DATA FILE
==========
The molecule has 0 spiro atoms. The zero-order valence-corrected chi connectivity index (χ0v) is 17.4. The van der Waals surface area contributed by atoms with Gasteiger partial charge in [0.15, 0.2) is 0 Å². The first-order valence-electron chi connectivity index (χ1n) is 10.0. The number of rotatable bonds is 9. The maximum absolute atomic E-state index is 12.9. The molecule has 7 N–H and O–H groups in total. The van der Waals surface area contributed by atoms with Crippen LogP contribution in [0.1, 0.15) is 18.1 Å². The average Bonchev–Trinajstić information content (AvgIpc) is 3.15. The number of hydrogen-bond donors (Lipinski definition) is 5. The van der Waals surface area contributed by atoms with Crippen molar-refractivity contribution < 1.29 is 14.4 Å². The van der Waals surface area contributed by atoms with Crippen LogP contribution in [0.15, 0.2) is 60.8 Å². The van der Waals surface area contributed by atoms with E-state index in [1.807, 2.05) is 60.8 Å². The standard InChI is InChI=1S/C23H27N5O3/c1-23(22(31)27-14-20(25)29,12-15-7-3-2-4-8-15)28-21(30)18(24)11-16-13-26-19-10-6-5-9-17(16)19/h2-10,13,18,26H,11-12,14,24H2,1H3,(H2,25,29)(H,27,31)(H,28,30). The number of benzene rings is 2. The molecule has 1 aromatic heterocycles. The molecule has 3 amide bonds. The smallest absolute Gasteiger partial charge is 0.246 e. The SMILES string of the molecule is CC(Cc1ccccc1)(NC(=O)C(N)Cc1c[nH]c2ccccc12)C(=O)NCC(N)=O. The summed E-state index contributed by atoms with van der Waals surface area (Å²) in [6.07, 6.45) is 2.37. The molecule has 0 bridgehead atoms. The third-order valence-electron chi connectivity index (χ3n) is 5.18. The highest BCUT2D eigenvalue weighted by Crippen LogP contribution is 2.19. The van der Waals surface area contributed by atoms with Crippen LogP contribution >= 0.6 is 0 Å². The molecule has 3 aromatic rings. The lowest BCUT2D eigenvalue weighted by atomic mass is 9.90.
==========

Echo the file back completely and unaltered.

The molecule has 0 spiro atoms. The zero-order valence-corrected chi connectivity index (χ0v) is 17.4. The van der Waals surface area contributed by atoms with Gasteiger partial charge in [0.15, 0.2) is 0 Å². The first-order valence-electron chi connectivity index (χ1n) is 10.0. The number of rotatable bonds is 9. The maximum absolute atomic E-state index is 12.9. The molecule has 7 N–H and O–H groups in total. The van der Waals surface area contributed by atoms with Crippen LogP contribution in [0.1, 0.15) is 18.1 Å². The average Bonchev–Trinajstić information content (AvgIpc) is 3.15. The number of hydrogen-bond donors (Lipinski definition) is 5. The van der Waals surface area contributed by atoms with Crippen molar-refractivity contribution < 1.29 is 14.4 Å². The van der Waals surface area contributed by atoms with Crippen LogP contribution in [0.15, 0.2) is 60.8 Å². The van der Waals surface area contributed by atoms with E-state index in [1.807, 2.05) is 60.8 Å². The standard InChI is InChI=1S/C23H27N5O3/c1-23(22(31)27-14-20(25)29,12-15-7-3-2-4-8-15)28-21(30)18(24)11-16-13-26-19-10-6-5-9-17(16)19/h2-10,13,18,26H,11-12,14,24H2,1H3,(H2,25,29)(H,27,31)(H,28,30). The number of benzene rings is 2. The molecule has 1 aromatic heterocycles. The molecule has 3 amide bonds. The smallest absolute Gasteiger partial charge is 0.246 e. The SMILES string of the molecule is CC(Cc1ccccc1)(NC(=O)C(N)Cc1c[nH]c2ccccc12)C(=O)NCC(N)=O. The summed E-state index contributed by atoms with van der Waals surface area (Å²) in [6.07, 6.45) is 2.37. The molecule has 0 bridgehead atoms. The third-order valence-electron chi connectivity index (χ3n) is 5.18. The highest BCUT2D eigenvalue weighted by Crippen LogP contribution is 2.19. The van der Waals surface area contributed by atoms with Crippen LogP contribution >= 0.6 is 0 Å². The molecule has 3 aromatic rings. The lowest BCUT2D eigenvalue weighted by atomic mass is 9.90.